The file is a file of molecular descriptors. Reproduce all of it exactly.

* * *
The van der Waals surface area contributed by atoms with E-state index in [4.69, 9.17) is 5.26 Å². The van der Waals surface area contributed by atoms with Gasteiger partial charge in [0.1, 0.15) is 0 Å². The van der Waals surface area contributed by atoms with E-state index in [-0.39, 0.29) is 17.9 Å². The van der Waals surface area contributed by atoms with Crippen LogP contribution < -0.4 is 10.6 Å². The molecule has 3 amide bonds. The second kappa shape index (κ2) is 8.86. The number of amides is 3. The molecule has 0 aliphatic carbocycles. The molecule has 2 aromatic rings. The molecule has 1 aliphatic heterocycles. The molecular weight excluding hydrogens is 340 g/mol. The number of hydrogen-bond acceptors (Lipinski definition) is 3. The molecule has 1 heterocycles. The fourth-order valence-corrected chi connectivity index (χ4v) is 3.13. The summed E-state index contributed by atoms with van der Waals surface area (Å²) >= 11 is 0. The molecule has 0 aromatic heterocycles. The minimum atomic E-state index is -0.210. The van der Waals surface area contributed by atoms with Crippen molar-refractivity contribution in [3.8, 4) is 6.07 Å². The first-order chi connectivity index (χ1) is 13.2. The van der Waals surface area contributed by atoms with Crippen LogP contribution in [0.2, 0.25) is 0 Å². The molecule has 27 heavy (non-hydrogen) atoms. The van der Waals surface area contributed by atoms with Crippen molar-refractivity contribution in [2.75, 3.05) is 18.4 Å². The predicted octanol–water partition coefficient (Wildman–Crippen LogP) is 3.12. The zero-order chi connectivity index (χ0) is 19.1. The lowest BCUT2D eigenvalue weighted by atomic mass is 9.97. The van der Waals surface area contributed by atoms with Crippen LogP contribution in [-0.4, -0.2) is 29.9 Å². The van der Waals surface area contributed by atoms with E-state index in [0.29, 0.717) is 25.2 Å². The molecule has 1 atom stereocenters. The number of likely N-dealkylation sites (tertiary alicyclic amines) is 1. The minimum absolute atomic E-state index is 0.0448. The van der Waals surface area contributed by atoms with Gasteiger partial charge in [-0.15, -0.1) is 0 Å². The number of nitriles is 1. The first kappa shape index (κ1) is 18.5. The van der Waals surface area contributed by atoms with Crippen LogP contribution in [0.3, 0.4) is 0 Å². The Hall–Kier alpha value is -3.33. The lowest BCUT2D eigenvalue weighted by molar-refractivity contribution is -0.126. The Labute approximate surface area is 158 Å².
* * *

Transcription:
The van der Waals surface area contributed by atoms with E-state index in [4.69, 9.17) is 5.26 Å². The van der Waals surface area contributed by atoms with Gasteiger partial charge in [0.1, 0.15) is 0 Å². The van der Waals surface area contributed by atoms with E-state index in [-0.39, 0.29) is 17.9 Å². The van der Waals surface area contributed by atoms with Crippen LogP contribution < -0.4 is 10.6 Å². The molecule has 3 amide bonds. The second kappa shape index (κ2) is 8.86. The number of amides is 3. The molecule has 0 aliphatic carbocycles. The molecule has 2 aromatic rings. The molecule has 1 aliphatic heterocycles. The molecular weight excluding hydrogens is 340 g/mol. The number of hydrogen-bond acceptors (Lipinski definition) is 3. The molecule has 1 heterocycles. The fourth-order valence-corrected chi connectivity index (χ4v) is 3.13. The summed E-state index contributed by atoms with van der Waals surface area (Å²) >= 11 is 0. The molecule has 0 aromatic heterocycles. The minimum atomic E-state index is -0.210. The van der Waals surface area contributed by atoms with Crippen molar-refractivity contribution in [3.8, 4) is 6.07 Å². The first-order chi connectivity index (χ1) is 13.2. The van der Waals surface area contributed by atoms with Crippen LogP contribution in [0.2, 0.25) is 0 Å². The molecule has 27 heavy (non-hydrogen) atoms. The van der Waals surface area contributed by atoms with Crippen molar-refractivity contribution in [2.75, 3.05) is 18.4 Å². The predicted octanol–water partition coefficient (Wildman–Crippen LogP) is 3.12. The zero-order chi connectivity index (χ0) is 19.1. The lowest BCUT2D eigenvalue weighted by atomic mass is 9.97. The van der Waals surface area contributed by atoms with Crippen LogP contribution in [-0.4, -0.2) is 29.9 Å². The van der Waals surface area contributed by atoms with E-state index in [0.29, 0.717) is 25.2 Å². The molecule has 1 atom stereocenters. The number of likely N-dealkylation sites (tertiary alicyclic amines) is 1. The minimum absolute atomic E-state index is 0.0448. The van der Waals surface area contributed by atoms with Gasteiger partial charge in [-0.15, -0.1) is 0 Å². The number of nitriles is 1. The first kappa shape index (κ1) is 18.5. The van der Waals surface area contributed by atoms with Crippen LogP contribution in [0.3, 0.4) is 0 Å². The Hall–Kier alpha value is -3.33. The lowest BCUT2D eigenvalue weighted by molar-refractivity contribution is -0.126. The Labute approximate surface area is 158 Å².